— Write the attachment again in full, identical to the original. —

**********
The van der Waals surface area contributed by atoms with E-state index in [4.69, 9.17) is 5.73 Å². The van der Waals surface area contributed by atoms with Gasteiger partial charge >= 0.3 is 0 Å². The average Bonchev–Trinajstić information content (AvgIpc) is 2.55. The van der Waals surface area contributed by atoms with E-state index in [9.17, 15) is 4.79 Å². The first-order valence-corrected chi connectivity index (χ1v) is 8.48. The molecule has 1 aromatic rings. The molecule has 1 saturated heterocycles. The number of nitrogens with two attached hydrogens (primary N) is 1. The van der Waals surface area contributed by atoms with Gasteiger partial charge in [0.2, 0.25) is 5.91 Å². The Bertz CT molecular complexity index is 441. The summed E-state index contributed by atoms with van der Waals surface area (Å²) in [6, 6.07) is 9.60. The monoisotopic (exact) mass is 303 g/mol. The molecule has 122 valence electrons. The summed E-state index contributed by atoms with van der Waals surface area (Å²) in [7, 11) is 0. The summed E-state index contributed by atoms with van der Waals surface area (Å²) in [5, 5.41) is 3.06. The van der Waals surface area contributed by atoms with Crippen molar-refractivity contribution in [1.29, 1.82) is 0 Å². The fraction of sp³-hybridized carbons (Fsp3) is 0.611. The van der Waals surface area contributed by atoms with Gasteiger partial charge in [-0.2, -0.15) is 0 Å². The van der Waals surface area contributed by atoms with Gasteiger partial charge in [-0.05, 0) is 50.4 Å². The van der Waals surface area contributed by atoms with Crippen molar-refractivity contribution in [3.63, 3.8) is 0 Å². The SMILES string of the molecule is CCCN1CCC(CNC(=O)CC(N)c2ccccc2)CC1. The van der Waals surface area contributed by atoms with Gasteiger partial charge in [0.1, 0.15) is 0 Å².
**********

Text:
The van der Waals surface area contributed by atoms with E-state index in [4.69, 9.17) is 5.73 Å². The van der Waals surface area contributed by atoms with Gasteiger partial charge >= 0.3 is 0 Å². The average Bonchev–Trinajstić information content (AvgIpc) is 2.55. The van der Waals surface area contributed by atoms with E-state index in [9.17, 15) is 4.79 Å². The first-order valence-corrected chi connectivity index (χ1v) is 8.48. The molecule has 1 aromatic rings. The molecule has 1 saturated heterocycles. The number of nitrogens with two attached hydrogens (primary N) is 1. The van der Waals surface area contributed by atoms with Gasteiger partial charge in [0.2, 0.25) is 5.91 Å². The Bertz CT molecular complexity index is 441. The summed E-state index contributed by atoms with van der Waals surface area (Å²) in [6, 6.07) is 9.60. The monoisotopic (exact) mass is 303 g/mol. The molecule has 122 valence electrons. The summed E-state index contributed by atoms with van der Waals surface area (Å²) in [7, 11) is 0. The summed E-state index contributed by atoms with van der Waals surface area (Å²) in [5, 5.41) is 3.06. The van der Waals surface area contributed by atoms with Crippen molar-refractivity contribution in [1.29, 1.82) is 0 Å². The fraction of sp³-hybridized carbons (Fsp3) is 0.611. The van der Waals surface area contributed by atoms with Gasteiger partial charge in [-0.2, -0.15) is 0 Å². The van der Waals surface area contributed by atoms with Gasteiger partial charge in [-0.05, 0) is 50.4 Å². The van der Waals surface area contributed by atoms with Crippen molar-refractivity contribution in [3.63, 3.8) is 0 Å². The SMILES string of the molecule is CCCN1CCC(CNC(=O)CC(N)c2ccccc2)CC1. The van der Waals surface area contributed by atoms with Gasteiger partial charge in [0.1, 0.15) is 0 Å².